Chemical profiles of Leach's storm-petrel (Oceanodroma leucorhoa) feathers collected on Bon Portage Island, Nova Scotia, Canada
Cite this dataset
Jennings, Sarah; Ebeler, Susan (2020). Chemical profiles of Leach's storm-petrel (Oceanodroma leucorhoa) feathers collected on Bon Portage Island, Nova Scotia, Canada [Dataset]. Dryad. https://doi.org/10.25338/B8WS5C
Avian chemical communication, once largely overlooked, is a growing field that has revealed the important role that olfaction plays in the social lives of some birds. Leach’s storm-petrels (Oceanodroma leucorhoa) have a remarkable sense of smell and a strong, musky scent. This long-lived, monogamous seabird relies on olfaction for nest relocation and foraging, but whether they use scent for communication is less well studied. They are nocturnally active at the breeding colony and yet successfully reunite with their mate despite poor night-vision, indicating an important role for non-visual communication. We investigated the chemical profiles of Leach’s storm-petrels to determine whether there is socially relevant information encoded in their plumage odor. To capture the compounds comprising their strong scent, we developed a method to study the compounds present in the air surrounding their feathers using headspace stir bar sorptive extraction coupled with gas-chromatography mass-spectrometry. We collected feathers from Leach’s storm-petrels breeding on Bon Portage Island in Nova Scotia, Canada in both 2015 and 2016. Our method detected 142 commonly occurring compounds. We found interannual differences in chemical profiles between the two sampling years. Males and females had similar chemical profiles, while individuals had distinct chemical signatures across the two years. These findings suggest that the scent of the Leach’s storm-petrel provides sociochemical information that could facilitate olfactory recognition of individuals and may inform mate choice decisions.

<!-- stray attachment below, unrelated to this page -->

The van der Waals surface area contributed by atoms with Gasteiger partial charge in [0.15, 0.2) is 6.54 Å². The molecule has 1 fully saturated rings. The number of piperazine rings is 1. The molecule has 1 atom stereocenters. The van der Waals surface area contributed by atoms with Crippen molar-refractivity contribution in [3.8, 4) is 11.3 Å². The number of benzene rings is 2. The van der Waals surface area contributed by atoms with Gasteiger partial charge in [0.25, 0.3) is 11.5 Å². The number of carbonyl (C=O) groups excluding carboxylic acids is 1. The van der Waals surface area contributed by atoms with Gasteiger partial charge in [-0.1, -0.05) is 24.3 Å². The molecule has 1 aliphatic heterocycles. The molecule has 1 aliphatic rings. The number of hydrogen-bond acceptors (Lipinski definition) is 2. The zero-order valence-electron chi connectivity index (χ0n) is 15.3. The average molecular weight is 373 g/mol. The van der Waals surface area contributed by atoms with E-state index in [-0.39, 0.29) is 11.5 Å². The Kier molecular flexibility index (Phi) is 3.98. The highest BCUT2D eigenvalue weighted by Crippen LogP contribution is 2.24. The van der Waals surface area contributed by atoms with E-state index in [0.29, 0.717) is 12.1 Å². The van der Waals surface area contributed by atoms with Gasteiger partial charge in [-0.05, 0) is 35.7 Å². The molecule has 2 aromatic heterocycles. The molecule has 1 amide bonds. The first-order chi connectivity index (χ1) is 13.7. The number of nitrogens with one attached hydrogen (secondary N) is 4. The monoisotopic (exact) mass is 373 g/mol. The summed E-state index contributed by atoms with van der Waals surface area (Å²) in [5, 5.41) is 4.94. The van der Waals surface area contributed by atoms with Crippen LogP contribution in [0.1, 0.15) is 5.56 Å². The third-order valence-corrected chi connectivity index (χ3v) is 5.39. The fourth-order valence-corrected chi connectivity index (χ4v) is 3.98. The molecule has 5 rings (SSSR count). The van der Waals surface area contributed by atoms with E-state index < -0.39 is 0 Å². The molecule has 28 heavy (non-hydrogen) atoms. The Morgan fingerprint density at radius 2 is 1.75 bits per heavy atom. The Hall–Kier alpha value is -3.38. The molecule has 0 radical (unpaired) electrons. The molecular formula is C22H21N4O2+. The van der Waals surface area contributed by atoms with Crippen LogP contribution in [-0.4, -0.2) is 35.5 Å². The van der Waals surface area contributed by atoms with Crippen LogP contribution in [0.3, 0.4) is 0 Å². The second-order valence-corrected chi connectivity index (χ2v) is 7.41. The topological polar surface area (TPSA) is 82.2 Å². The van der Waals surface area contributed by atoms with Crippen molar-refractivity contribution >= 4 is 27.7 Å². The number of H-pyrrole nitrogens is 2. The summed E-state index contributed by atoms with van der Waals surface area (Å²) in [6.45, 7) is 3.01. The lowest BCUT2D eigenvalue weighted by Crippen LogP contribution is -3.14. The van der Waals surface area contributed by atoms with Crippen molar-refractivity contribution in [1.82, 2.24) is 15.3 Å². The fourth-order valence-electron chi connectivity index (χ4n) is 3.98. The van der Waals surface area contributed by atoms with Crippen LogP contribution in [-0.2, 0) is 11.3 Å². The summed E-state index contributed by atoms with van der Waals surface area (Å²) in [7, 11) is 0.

The data were generated using gas chromatography-mass spectrometry (GC-MS) to measure chemicals in headspace of feathers collected from Leach’s storm-petrels (Oceanodroma leucorhoa) breeding on Bon Portage Island in Nova Scotia, Canada. In total, 30 individuals were sampled across 2015 and 2016. For each bird, 3 replicate samples consisting of 2 feathers each were processed in each year. The 30 individuals were equally split between the two sexes with 15 females and 15 males. We used these data to determine whether socially-relevant information that could inform chemical communication is encoded in the chemical profiles of this species.
To generate the chemical profile of each individual, we measured the peak areas of 127 compounds using Agilent MassHunter Quantitative Analysis Software Version B.08.00 for GC-MS. Each sample was analyzed with an added internal standard of known volume and concentration; 0.5 ml of 10ppm naphthalene-d8 in 100% ethanol. We measured the peak area of this compound in every sample to account for variation in instrument sensitivity. We standardized the chemical data by dividing each compound peak by the area of the internal standard in the corresponding run. To account for differences in feather quantity, we performed a second standardization where we divided by the pre-extraction feather sample mass. The standardized data are provided here.
The data were analyzed using the PRIMER v 7.0.13 software package with the PERMANOVA+ v1 add-on (www.primer-e.com). First, the data were log(x+1) transformed to reduce the influence of the most abundant compounds. We used a combination of Principal Coordinate Analysis (PCO) plots to visualize our data, as well as two types of distance-based multivariate statistics: PERMANOVA and Canonical Analysis of Principal Coordinates (CAP) to analyze the patterns in our data. All these methods can be found in the PRIMER program. The specific details of each analysis are provided in the corresponding publication.
There are two files included in this dataset:
This file lists the abundance of 127 compounds for 180 feather samples analyzed from 30 Leach’s storm-petrels across two sampling years, 2015 and 2016.
This file lists the abundance of 127 compounds for additional feathers analyzed from a subset of 9 individuals where we obtained and analyzed an extra sample. These data were used for validating Canonical Analysis of Principal Coordinate models.
Please see the ReadMe file for further details.
National Science Foundation, Award: NSF IOS 1258828